Elephants and cows amongst the cars

Delhi is a curious mix. In a metropolis of around 20 million inhabitants it’s surprising to see an elephant being led alongside the highway as I did the other day (presumably it must belong to a zoo or circus). India is well-known for its tradition of allowing cows to wander freely – particularly in rural areas, however, in Delhi they are officially banned from the streets. So, when I saw cows in the road I knew I had arrived in a village, although the conurbation of Greater Delhi is very close to swallowing up the area.

The school we visited was quite different from any other I had yet attended. Overall, I felt a strong sense of a community and saw very little concern with timekeeping. This was a government school in an economically poorer area of Delhi, where village people lived alongside more recently arrived migrants from the countryside that had come to find work in the city. Attendance can be problematic for the children of these families who sometimes had to return to their villages to help with the harvest and to claim their portion of the produce. Children as workers might therefore disappear from lessons for periods of up to three weeks. Under such circumstances progress in learning will surely be quite erratic, but for these children, who might be the first generation in their family to attend school atall, adjusting to the system is a new experience.

Lunch arrives

Lunch arrives

Another concern was nutrition. For some, their first meal of the day would be that supplied by the school. Legislation ensures that all children attending government schools receive free meals. At this school the hot lunch arrives in a van at 10.30 am, since this is a morning school, using buildings which will accommodate another school during the second afternoon shift from 1 pm (population figures for this age group are growing more rapidly than school buildings – as a result of urban drift).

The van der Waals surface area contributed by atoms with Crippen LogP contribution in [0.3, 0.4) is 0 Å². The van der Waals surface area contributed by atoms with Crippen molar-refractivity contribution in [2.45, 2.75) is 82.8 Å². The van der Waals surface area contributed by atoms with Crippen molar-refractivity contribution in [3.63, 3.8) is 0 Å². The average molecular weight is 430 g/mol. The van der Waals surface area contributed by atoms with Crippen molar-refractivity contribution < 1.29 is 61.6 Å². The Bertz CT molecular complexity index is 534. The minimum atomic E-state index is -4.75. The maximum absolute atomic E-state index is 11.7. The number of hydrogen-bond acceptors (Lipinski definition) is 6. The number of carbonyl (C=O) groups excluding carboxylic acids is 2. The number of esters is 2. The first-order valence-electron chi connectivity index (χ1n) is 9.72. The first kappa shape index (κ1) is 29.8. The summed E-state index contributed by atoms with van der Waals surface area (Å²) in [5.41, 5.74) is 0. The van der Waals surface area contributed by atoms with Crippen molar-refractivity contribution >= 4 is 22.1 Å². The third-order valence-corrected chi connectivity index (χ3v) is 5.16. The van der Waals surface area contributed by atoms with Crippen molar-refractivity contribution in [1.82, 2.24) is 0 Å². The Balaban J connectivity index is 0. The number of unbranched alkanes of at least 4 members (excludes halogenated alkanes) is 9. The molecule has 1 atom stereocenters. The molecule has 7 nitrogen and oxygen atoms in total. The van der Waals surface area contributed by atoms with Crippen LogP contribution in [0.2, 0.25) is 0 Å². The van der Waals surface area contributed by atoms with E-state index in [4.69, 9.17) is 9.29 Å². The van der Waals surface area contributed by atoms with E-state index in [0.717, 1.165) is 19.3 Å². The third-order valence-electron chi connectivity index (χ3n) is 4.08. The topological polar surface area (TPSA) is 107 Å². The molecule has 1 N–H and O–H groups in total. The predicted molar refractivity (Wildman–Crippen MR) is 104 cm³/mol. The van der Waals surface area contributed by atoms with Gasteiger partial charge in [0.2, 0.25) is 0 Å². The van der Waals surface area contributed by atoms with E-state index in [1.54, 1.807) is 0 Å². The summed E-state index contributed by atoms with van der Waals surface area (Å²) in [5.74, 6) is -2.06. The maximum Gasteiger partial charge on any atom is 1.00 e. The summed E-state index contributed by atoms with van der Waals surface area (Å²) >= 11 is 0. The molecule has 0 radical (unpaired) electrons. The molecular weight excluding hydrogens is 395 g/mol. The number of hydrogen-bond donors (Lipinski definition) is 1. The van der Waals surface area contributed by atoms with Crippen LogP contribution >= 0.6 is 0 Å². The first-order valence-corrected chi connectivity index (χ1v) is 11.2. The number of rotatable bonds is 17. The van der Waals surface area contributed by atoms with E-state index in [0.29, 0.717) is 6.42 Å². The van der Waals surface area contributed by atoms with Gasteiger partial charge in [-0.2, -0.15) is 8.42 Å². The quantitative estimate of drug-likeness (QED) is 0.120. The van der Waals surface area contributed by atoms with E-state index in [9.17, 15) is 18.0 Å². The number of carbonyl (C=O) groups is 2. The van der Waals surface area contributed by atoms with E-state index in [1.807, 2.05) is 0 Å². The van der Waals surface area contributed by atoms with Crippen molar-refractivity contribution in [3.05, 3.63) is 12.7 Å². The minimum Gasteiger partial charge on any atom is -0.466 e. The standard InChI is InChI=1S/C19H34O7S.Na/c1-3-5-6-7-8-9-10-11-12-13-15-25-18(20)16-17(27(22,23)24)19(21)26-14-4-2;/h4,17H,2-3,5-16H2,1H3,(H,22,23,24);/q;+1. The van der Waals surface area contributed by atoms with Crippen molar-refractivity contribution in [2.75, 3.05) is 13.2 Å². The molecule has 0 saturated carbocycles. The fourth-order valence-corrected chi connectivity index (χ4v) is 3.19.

The school was designated as a Hindi-medium school, but with an English stream, so I was able to observe the first class having great fun in a game where they had to touch the part of their bodies named by the teacher in English (head, nose, etc.). Later, I observed a lesson based on a quite different understanding of how young children learn language. In a year 4 class the teacher asked one girl to read from the textbook while the class repeated her words. But, astonishingly, she was expected to read one word, which would then be chorused by the class, before moving on to the next word – what a contrast in understandings of teaching and learning!

My subsequent interview with Dr Mukul Priyadarshini, who taught on the highly rated 4-year course for elementary school teachers at a college of Delhi University, helped to account for this surprising evidence. Apparently, to become an elementary school teacher you need only to complete a two-year diploma course and take an entrance test to be ‘qualified’ as a teacher. There is little time in such a short course for any in-depth consideration of how children learn additional languages and many graduates of these diplomas have very low-level skills in English. Those students completed the 4-year course were more likely to accept jobs in some of the better equipped private, English-medium schools Nonetheless, for a ‘village’ school to be offering an English stream gives a hint of the high aspirational expectations of parents in this newly urbanised region of Delhi – apparently an increasingly common phenomenon throughout the country.

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